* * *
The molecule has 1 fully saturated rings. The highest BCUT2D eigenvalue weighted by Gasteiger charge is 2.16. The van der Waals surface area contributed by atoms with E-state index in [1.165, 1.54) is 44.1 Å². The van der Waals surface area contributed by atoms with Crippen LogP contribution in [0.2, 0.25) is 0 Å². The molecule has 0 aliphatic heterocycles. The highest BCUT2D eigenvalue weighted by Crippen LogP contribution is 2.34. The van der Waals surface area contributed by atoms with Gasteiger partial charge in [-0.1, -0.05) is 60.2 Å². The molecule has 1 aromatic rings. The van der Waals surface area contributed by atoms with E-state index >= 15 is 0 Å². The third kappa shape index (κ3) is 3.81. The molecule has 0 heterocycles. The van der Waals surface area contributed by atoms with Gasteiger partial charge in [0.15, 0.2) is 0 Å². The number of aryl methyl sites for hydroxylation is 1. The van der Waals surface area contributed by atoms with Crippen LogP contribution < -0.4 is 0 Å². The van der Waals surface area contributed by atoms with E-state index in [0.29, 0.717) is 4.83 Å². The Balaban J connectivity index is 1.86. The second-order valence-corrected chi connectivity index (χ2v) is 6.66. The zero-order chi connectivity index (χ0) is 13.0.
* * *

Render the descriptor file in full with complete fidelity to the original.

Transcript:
The molecule has 1 fully saturated rings. The highest BCUT2D eigenvalue weighted by Gasteiger charge is 2.16. The van der Waals surface area contributed by atoms with E-state index in [1.165, 1.54) is 44.1 Å². The van der Waals surface area contributed by atoms with Crippen LogP contribution in [0.2, 0.25) is 0 Å². The molecule has 0 aliphatic heterocycles. The highest BCUT2D eigenvalue weighted by Crippen LogP contribution is 2.34. The van der Waals surface area contributed by atoms with Gasteiger partial charge in [-0.1, -0.05) is 60.2 Å². The molecule has 1 aromatic rings. The van der Waals surface area contributed by atoms with E-state index >= 15 is 0 Å². The third kappa shape index (κ3) is 3.81. The molecule has 0 heterocycles. The van der Waals surface area contributed by atoms with Gasteiger partial charge in [0.15, 0.2) is 0 Å². The number of aryl methyl sites for hydroxylation is 1. The van der Waals surface area contributed by atoms with Crippen LogP contribution < -0.4 is 0 Å². The van der Waals surface area contributed by atoms with E-state index in [0.29, 0.717) is 4.83 Å². The Balaban J connectivity index is 1.86. The second-order valence-corrected chi connectivity index (χ2v) is 6.66. The zero-order chi connectivity index (χ0) is 13.0.